Similarly, Mayor Kasim Reed of Atlanta argued at the 2016 Chicago Forum on Global Cities that hosting the 1996 Olympic Games “changed the city of Atlanta forever and really positioned it to be the most dominant economy in the Southeast.” It had an estimated $5.14 billion economic impact, new sports venues were built, park space was created, sidewalks and streets were improved, universities got new dormitories, and housing patterns were altered. Mayor Reed also pointed out that “the process of securing to host a major event like the Olympic Games created relationships between the civic, business, and political community that last a lifetime and are really unrivaled.” With their stadiums and proven capacity to host large events, Atlanta will host several large sporting events in the coming years, including the Super Bowl in 2019. “I would love to debate anyone that would argue that that moment twenty years ago when we had the Olympics was not time, energy, and passion that was very well spent,” Mayor Reed added.

But even though I was disappointed that Chicago lost this opportunity, I am thrilled that Rio won.

My parents left Brazil in the 1960s and 1970s, at a time when the country was ruled by a military dictatorship. My childhood was filled with stories about Brazilian politics and corruption (not unlike today), and the violence and disorder of Brazilian cities, particularly Rio de Janeiro. Knowing how complex the bid process is and how powerful it had been for some cities, such as Atlanta and Barcelona, I am thankful that Rio has been able to capitalize on the opportunities hosting the games presents and to shine on the global stage.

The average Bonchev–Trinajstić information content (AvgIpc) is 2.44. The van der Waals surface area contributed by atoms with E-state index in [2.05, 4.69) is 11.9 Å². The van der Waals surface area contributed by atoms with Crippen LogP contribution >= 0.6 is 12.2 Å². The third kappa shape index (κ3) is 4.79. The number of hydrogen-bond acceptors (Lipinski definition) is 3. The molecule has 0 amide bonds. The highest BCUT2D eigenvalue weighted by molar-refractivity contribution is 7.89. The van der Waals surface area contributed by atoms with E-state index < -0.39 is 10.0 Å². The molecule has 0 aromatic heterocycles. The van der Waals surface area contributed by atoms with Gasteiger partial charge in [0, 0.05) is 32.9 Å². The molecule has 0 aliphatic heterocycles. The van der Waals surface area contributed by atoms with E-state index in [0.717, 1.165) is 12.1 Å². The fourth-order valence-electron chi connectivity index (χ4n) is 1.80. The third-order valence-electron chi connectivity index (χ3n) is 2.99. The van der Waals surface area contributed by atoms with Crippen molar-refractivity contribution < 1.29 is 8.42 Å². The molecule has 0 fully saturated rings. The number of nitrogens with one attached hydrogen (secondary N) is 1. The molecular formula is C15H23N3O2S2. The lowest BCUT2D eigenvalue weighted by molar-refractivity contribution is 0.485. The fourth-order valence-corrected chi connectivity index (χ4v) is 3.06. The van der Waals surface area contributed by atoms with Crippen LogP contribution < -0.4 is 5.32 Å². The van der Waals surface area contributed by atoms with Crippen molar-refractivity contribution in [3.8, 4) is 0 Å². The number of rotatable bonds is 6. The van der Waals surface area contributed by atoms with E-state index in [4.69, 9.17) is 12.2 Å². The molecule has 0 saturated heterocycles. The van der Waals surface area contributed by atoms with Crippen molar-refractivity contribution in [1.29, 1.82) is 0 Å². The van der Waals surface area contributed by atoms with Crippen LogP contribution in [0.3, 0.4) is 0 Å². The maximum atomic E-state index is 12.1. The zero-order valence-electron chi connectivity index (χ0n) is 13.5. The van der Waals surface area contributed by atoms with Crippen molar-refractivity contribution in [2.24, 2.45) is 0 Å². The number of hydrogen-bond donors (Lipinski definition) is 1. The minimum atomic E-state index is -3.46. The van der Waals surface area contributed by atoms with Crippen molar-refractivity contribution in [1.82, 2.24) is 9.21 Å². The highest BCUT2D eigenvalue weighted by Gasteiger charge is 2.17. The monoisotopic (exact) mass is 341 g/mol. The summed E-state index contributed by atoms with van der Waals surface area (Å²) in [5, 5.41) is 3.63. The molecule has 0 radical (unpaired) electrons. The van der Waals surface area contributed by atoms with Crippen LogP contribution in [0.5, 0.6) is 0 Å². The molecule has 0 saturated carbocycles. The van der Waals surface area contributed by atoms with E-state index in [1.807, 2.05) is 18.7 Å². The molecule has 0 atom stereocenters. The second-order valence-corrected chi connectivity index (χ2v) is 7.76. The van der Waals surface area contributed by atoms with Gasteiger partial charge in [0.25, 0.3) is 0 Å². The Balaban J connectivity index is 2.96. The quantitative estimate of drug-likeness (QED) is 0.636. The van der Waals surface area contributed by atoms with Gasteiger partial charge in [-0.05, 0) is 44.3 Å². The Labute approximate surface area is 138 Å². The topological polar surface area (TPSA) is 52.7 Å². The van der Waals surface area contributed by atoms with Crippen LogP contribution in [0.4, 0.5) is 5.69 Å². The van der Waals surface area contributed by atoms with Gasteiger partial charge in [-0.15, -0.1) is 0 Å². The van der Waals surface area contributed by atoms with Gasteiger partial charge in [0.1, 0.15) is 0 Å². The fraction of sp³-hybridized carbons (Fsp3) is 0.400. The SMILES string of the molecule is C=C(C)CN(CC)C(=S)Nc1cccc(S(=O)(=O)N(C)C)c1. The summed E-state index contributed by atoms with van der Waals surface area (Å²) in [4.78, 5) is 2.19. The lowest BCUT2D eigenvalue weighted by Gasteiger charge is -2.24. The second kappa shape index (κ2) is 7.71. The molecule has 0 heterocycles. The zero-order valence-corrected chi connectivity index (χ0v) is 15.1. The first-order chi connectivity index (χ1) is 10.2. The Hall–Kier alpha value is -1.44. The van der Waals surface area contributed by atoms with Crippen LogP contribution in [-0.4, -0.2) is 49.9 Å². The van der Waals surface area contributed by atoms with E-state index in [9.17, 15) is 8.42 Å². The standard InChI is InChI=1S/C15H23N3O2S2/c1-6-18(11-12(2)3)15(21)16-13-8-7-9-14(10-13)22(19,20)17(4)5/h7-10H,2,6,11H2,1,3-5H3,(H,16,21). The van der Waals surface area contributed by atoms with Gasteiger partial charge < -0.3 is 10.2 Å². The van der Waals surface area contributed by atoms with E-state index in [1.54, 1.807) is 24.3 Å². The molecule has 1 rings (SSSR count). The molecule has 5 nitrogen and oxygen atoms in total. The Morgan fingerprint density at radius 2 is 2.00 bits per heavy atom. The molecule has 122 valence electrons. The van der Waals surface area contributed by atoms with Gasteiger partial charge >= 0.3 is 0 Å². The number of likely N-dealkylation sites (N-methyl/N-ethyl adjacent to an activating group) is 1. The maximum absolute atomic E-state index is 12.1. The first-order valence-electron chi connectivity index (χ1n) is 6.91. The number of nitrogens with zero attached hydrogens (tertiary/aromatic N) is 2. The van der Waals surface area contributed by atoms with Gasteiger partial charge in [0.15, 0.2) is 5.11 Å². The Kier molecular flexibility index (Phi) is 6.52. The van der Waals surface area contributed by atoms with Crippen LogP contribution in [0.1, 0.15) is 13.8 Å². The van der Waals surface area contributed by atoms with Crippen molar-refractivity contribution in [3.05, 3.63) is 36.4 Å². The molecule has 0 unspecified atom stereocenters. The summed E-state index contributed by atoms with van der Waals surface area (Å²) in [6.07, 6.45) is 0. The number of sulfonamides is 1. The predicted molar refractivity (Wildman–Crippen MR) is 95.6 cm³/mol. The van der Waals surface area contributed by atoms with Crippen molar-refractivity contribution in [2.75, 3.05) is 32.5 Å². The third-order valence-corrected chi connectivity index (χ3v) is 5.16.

Rio has come a long way since my parents left Brazil 40 years ago, and, with historic moments like this one, it will look very different forty years from now. Rather than criticize the city’s failures and weaknesses over the next month, I’ll be looking at the incredible accomplishments this beautiful city was able to pull off in such a complicated country and the legacies that will be left behind.

See additional Olympic commentary from the Council's Brandon Richardson: Global Cities and the Olympics


The Chicago Council on Global Affairs is an independent, nonpartisan organization that provides insight – and influences the public discourse – on critical global issues. We convene leading global voices and conduct independent research to bring clarity and offer solutions to challenges and opportunities across the globe. The Council is committed to engaging the public and raising global awareness of issues that transcend borders and transform how people, business, and governments engage the world.

The Chicago Council on Global Affairs is an independent, nonpartisan organization. All statements of fact and expressions of opinion in blog posts are the sole responsibility of the individual author(s) and do not necessarily reflect the views of the Council.


| By Laurence Ralph, Thomas Abt, Brian Hanson

Deep Dish: Police Reform Lessons from Around the World